There are a significant number of individuals and families in North Ayrshire suffering food poverty but who do not qualify for an emergency food box. These individuals have a chronic situation for which the three-day intervention provided through our food bank is insufficient.
What is needed is a source of food at a level affordable by their household incomes. In recognition of this fact North Ayrshire Foodbanks secured a small grant through the Big Lotteries Investing in Ideas fund with which we produced a business plan around the concept of a community supermarket.
Additional funding from North Ayrshire Council and Our Place 2 Ardrossan has allowed this idea to be developed further. We formed a working group to look for a similar type of approach elsewhere which we could study but could not find an example within the UK. However, in June of this year we visited the WeFood Project in Denmark which is part of the Dan Church Aid—Denmark’s largest NGO.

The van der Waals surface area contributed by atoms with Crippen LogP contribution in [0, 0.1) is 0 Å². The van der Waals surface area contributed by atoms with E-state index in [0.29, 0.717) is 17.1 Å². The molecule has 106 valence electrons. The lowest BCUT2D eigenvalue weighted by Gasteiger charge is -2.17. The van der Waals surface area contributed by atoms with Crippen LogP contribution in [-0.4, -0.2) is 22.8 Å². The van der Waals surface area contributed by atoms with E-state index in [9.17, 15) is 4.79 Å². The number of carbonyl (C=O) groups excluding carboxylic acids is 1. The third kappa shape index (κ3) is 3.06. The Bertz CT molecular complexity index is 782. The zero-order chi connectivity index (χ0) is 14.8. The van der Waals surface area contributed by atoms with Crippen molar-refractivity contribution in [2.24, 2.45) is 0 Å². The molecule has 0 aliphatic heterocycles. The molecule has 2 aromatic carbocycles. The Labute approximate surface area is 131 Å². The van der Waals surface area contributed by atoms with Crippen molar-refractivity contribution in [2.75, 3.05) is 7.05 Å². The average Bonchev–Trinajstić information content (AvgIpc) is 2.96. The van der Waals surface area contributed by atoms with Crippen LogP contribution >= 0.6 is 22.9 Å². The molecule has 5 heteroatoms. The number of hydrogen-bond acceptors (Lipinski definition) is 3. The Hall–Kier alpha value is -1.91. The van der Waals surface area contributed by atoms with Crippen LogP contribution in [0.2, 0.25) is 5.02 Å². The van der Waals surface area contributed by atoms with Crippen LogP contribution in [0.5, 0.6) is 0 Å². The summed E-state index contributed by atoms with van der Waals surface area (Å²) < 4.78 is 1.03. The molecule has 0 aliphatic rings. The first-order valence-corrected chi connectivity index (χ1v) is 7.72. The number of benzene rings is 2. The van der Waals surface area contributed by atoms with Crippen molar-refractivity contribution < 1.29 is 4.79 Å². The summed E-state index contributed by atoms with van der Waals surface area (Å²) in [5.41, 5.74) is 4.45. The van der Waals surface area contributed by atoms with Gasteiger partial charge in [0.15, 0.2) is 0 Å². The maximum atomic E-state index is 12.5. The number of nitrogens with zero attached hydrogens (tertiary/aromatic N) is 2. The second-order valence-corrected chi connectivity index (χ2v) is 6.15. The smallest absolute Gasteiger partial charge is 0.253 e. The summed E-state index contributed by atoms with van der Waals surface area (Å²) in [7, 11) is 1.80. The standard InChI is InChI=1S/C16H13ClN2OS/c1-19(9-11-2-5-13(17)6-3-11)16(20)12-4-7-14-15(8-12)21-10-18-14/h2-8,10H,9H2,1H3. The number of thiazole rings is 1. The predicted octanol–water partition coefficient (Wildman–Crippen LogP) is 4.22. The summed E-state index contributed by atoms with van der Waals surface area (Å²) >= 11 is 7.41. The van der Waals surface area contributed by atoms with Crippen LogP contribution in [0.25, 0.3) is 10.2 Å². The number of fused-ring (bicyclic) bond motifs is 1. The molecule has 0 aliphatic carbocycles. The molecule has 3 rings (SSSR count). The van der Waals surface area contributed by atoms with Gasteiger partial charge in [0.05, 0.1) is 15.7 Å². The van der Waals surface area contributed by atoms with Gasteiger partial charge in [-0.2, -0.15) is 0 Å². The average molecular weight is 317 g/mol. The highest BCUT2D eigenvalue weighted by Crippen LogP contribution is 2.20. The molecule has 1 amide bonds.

Dan Church Aid has experience of operating over 120 charity shops across Denmark. Their move into food retailing was principally driven by a desire to reduce the scale of food waste, environmental concerns, and raising funds for their international respite work.
They recognised that there was a food waste issue and saw the resolution as mutually beneficial to national and local businesses as well as communities across the world where they operate. The concept of taking surplus food and selling it to raise funds has been endorsed by the Danish Royal Family, the Danish Government, businesses, and individuals with an environmental interest. Due to the relative wealth of Danish citizens, the need to feed local people is not as big an issue as it is in Scotland.
Dan Church Aid’s long established involvement in international aid has seen this partnership come together and uses a process for obtaining low-cost food which matches our ambitions for North Ayrshire.
We have produced a report on our findings following the visit to Denmark which can be found here.